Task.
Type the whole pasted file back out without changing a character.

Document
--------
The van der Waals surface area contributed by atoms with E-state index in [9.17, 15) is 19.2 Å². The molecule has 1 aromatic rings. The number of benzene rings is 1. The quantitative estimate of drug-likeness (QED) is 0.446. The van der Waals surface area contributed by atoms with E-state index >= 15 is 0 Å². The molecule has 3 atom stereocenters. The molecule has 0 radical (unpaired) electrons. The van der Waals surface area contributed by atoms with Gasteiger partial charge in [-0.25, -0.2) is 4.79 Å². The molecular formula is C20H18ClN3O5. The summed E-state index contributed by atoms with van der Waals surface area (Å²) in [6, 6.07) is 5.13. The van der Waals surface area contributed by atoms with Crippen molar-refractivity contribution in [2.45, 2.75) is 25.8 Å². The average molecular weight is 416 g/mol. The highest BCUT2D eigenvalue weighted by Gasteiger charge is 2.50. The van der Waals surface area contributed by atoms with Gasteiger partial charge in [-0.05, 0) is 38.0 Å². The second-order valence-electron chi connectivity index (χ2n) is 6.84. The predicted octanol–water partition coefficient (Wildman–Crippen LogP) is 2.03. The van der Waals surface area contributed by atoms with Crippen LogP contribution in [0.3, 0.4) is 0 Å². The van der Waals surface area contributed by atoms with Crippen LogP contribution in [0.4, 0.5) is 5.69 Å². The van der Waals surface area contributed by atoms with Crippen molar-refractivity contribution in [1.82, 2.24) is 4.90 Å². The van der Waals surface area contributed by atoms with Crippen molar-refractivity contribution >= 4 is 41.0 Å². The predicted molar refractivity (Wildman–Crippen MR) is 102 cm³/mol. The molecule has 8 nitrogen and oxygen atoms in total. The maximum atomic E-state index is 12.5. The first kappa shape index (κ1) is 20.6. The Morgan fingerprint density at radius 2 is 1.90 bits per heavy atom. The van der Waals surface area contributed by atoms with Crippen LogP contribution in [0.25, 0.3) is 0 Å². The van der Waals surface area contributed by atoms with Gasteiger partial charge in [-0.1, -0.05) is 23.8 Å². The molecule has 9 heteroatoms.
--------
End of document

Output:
The van der Waals surface area contributed by atoms with E-state index in [9.17, 15) is 19.2 Å². The molecule has 1 aromatic rings. The number of benzene rings is 1. The quantitative estimate of drug-likeness (QED) is 0.446. The van der Waals surface area contributed by atoms with E-state index >= 15 is 0 Å². The molecule has 3 atom stereocenters. The molecule has 0 radical (unpaired) electrons. The van der Waals surface area contributed by atoms with Gasteiger partial charge in [-0.25, -0.2) is 4.79 Å². The molecular formula is C20H18ClN3O5. The summed E-state index contributed by atoms with van der Waals surface area (Å²) in [6, 6.07) is 5.13. The van der Waals surface area contributed by atoms with Crippen molar-refractivity contribution in [2.45, 2.75) is 25.8 Å². The average molecular weight is 416 g/mol. The highest BCUT2D eigenvalue weighted by Gasteiger charge is 2.50. The van der Waals surface area contributed by atoms with Gasteiger partial charge in [-0.05, 0) is 38.0 Å². The second-order valence-electron chi connectivity index (χ2n) is 6.84. The predicted octanol–water partition coefficient (Wildman–Crippen LogP) is 2.03. The van der Waals surface area contributed by atoms with Crippen LogP contribution in [0.3, 0.4) is 0 Å². The van der Waals surface area contributed by atoms with Crippen LogP contribution in [0.4, 0.5) is 5.69 Å². The van der Waals surface area contributed by atoms with Crippen molar-refractivity contribution in [1.82, 2.24) is 4.90 Å². The van der Waals surface area contributed by atoms with Crippen molar-refractivity contribution >= 4 is 41.0 Å². The predicted molar refractivity (Wildman–Crippen MR) is 102 cm³/mol. The molecule has 8 nitrogen and oxygen atoms in total. The maximum atomic E-state index is 12.5. The first kappa shape index (κ1) is 20.6. The Morgan fingerprint density at radius 2 is 1.90 bits per heavy atom. The van der Waals surface area contributed by atoms with Crippen LogP contribution in [0.25, 0.3) is 0 Å². The van der Waals surface area contributed by atoms with Gasteiger partial charge in [-0.1, -0.05) is 23.8 Å². The molecule has 9 heteroatoms.